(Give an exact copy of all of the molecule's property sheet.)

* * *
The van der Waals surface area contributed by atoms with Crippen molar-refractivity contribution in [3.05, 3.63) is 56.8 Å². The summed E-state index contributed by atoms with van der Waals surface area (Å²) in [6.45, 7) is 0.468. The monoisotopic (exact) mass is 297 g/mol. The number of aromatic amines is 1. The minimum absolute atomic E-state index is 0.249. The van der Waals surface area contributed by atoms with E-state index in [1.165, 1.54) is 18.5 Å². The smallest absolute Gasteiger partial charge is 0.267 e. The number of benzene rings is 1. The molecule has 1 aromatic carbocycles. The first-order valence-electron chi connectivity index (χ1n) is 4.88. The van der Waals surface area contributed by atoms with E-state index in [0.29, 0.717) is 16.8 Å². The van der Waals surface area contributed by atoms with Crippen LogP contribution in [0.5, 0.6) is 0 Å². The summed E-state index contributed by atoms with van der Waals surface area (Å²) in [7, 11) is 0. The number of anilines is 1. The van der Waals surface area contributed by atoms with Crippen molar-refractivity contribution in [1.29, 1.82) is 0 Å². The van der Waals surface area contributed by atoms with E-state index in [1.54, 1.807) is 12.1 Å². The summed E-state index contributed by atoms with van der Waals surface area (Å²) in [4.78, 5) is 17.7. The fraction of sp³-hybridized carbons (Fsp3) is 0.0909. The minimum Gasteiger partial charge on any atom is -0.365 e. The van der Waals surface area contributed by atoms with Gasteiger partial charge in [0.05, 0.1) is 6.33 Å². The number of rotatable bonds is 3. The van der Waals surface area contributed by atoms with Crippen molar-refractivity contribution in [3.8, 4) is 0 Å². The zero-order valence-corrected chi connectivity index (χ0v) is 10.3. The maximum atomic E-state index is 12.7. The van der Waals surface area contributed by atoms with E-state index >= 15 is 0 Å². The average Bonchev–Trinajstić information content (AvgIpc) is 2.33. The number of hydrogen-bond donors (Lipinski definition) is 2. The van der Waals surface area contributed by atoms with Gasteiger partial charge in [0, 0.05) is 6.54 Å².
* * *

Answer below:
The van der Waals surface area contributed by atoms with Crippen molar-refractivity contribution in [3.05, 3.63) is 56.8 Å². The summed E-state index contributed by atoms with van der Waals surface area (Å²) in [6.45, 7) is 0.468. The monoisotopic (exact) mass is 297 g/mol. The number of aromatic amines is 1. The minimum absolute atomic E-state index is 0.249. The van der Waals surface area contributed by atoms with E-state index in [1.165, 1.54) is 18.5 Å². The smallest absolute Gasteiger partial charge is 0.267 e. The number of benzene rings is 1. The molecule has 1 aromatic carbocycles. The first-order valence-electron chi connectivity index (χ1n) is 4.88. The van der Waals surface area contributed by atoms with E-state index in [0.29, 0.717) is 16.8 Å². The van der Waals surface area contributed by atoms with Crippen LogP contribution in [0.5, 0.6) is 0 Å². The summed E-state index contributed by atoms with van der Waals surface area (Å²) in [7, 11) is 0. The number of anilines is 1. The van der Waals surface area contributed by atoms with Crippen molar-refractivity contribution in [1.29, 1.82) is 0 Å². The van der Waals surface area contributed by atoms with E-state index in [1.54, 1.807) is 12.1 Å². The summed E-state index contributed by atoms with van der Waals surface area (Å²) in [4.78, 5) is 17.7. The fraction of sp³-hybridized carbons (Fsp3) is 0.0909. The minimum Gasteiger partial charge on any atom is -0.365 e. The van der Waals surface area contributed by atoms with Gasteiger partial charge in [0.05, 0.1) is 6.33 Å². The number of rotatable bonds is 3. The van der Waals surface area contributed by atoms with Crippen molar-refractivity contribution in [3.8, 4) is 0 Å². The zero-order valence-corrected chi connectivity index (χ0v) is 10.3. The maximum atomic E-state index is 12.7. The van der Waals surface area contributed by atoms with E-state index >= 15 is 0 Å². The average Bonchev–Trinajstić information content (AvgIpc) is 2.33. The number of hydrogen-bond donors (Lipinski definition) is 2. The van der Waals surface area contributed by atoms with Gasteiger partial charge in [0, 0.05) is 6.54 Å².